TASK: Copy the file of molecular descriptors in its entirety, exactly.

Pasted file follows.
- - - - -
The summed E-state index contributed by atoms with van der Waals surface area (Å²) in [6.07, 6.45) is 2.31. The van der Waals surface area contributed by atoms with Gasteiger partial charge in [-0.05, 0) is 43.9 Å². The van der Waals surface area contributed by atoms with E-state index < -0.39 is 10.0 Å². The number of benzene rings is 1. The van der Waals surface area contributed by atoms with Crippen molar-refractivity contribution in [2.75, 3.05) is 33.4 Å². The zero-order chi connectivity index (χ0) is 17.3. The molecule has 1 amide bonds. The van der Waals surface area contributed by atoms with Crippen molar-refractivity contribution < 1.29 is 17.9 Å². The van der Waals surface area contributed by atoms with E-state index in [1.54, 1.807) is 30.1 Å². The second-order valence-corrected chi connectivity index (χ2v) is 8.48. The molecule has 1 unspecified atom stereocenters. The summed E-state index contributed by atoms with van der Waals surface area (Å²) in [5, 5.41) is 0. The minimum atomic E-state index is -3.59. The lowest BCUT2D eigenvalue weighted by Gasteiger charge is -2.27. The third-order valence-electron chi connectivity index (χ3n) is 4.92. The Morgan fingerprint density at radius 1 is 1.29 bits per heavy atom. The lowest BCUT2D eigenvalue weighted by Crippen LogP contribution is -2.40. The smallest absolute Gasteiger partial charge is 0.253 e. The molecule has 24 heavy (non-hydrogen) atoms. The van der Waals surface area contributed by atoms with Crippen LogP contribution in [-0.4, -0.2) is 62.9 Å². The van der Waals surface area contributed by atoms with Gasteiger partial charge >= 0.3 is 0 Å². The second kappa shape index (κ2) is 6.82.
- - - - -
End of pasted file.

The summed E-state index contributed by atoms with van der Waals surface area (Å²) in [6.07, 6.45) is 2.31. The van der Waals surface area contributed by atoms with Gasteiger partial charge in [-0.05, 0) is 43.9 Å². The van der Waals surface area contributed by atoms with E-state index < -0.39 is 10.0 Å². The number of benzene rings is 1. The van der Waals surface area contributed by atoms with Crippen molar-refractivity contribution in [2.75, 3.05) is 33.4 Å². The zero-order chi connectivity index (χ0) is 17.3. The molecule has 1 amide bonds. The van der Waals surface area contributed by atoms with Crippen molar-refractivity contribution < 1.29 is 17.9 Å². The van der Waals surface area contributed by atoms with E-state index in [1.54, 1.807) is 30.1 Å². The second-order valence-corrected chi connectivity index (χ2v) is 8.48. The molecule has 1 unspecified atom stereocenters. The summed E-state index contributed by atoms with van der Waals surface area (Å²) in [5, 5.41) is 0. The minimum atomic E-state index is -3.59. The lowest BCUT2D eigenvalue weighted by Gasteiger charge is -2.27. The third-order valence-electron chi connectivity index (χ3n) is 4.92. The Morgan fingerprint density at radius 1 is 1.29 bits per heavy atom. The lowest BCUT2D eigenvalue weighted by Crippen LogP contribution is -2.40. The smallest absolute Gasteiger partial charge is 0.253 e. The molecule has 24 heavy (non-hydrogen) atoms. The van der Waals surface area contributed by atoms with Crippen LogP contribution in [-0.4, -0.2) is 62.9 Å². The van der Waals surface area contributed by atoms with Gasteiger partial charge >= 0.3 is 0 Å². The second kappa shape index (κ2) is 6.82.